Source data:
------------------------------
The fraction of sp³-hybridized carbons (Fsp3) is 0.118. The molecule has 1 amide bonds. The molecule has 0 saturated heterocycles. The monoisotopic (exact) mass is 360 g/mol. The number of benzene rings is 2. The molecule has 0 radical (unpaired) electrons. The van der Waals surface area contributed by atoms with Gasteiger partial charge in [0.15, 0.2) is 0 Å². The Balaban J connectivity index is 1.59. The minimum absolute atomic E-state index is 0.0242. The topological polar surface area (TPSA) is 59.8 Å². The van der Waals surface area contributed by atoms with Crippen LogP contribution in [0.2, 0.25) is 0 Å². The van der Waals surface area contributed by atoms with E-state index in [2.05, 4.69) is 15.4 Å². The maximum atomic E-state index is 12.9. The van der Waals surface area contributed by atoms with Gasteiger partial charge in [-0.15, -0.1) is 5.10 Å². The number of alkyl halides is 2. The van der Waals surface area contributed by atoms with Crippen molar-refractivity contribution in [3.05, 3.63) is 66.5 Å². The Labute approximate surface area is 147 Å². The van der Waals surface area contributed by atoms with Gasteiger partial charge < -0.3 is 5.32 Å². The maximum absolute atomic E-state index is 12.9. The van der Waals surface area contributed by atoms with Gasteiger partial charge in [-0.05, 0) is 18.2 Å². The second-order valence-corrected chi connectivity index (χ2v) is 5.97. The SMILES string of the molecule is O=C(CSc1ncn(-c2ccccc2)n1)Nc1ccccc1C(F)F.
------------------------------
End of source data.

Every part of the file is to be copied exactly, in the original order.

The fraction of sp³-hybridized carbons (Fsp3) is 0.118. The molecule has 1 amide bonds. The molecule has 0 saturated heterocycles. The monoisotopic (exact) mass is 360 g/mol. The number of benzene rings is 2. The molecule has 0 radical (unpaired) electrons. The van der Waals surface area contributed by atoms with Gasteiger partial charge in [0.15, 0.2) is 0 Å². The Balaban J connectivity index is 1.59. The minimum absolute atomic E-state index is 0.0242. The topological polar surface area (TPSA) is 59.8 Å². The van der Waals surface area contributed by atoms with Crippen LogP contribution in [0.2, 0.25) is 0 Å². The van der Waals surface area contributed by atoms with E-state index in [2.05, 4.69) is 15.4 Å². The maximum atomic E-state index is 12.9. The van der Waals surface area contributed by atoms with Gasteiger partial charge in [-0.15, -0.1) is 5.10 Å². The number of alkyl halides is 2. The van der Waals surface area contributed by atoms with Crippen molar-refractivity contribution in [3.05, 3.63) is 66.5 Å². The Labute approximate surface area is 147 Å². The van der Waals surface area contributed by atoms with Gasteiger partial charge < -0.3 is 5.32 Å². The maximum absolute atomic E-state index is 12.9. The van der Waals surface area contributed by atoms with Gasteiger partial charge in [-0.05, 0) is 18.2 Å². The second-order valence-corrected chi connectivity index (χ2v) is 5.97. The SMILES string of the molecule is O=C(CSc1ncn(-c2ccccc2)n1)Nc1ccccc1C(F)F.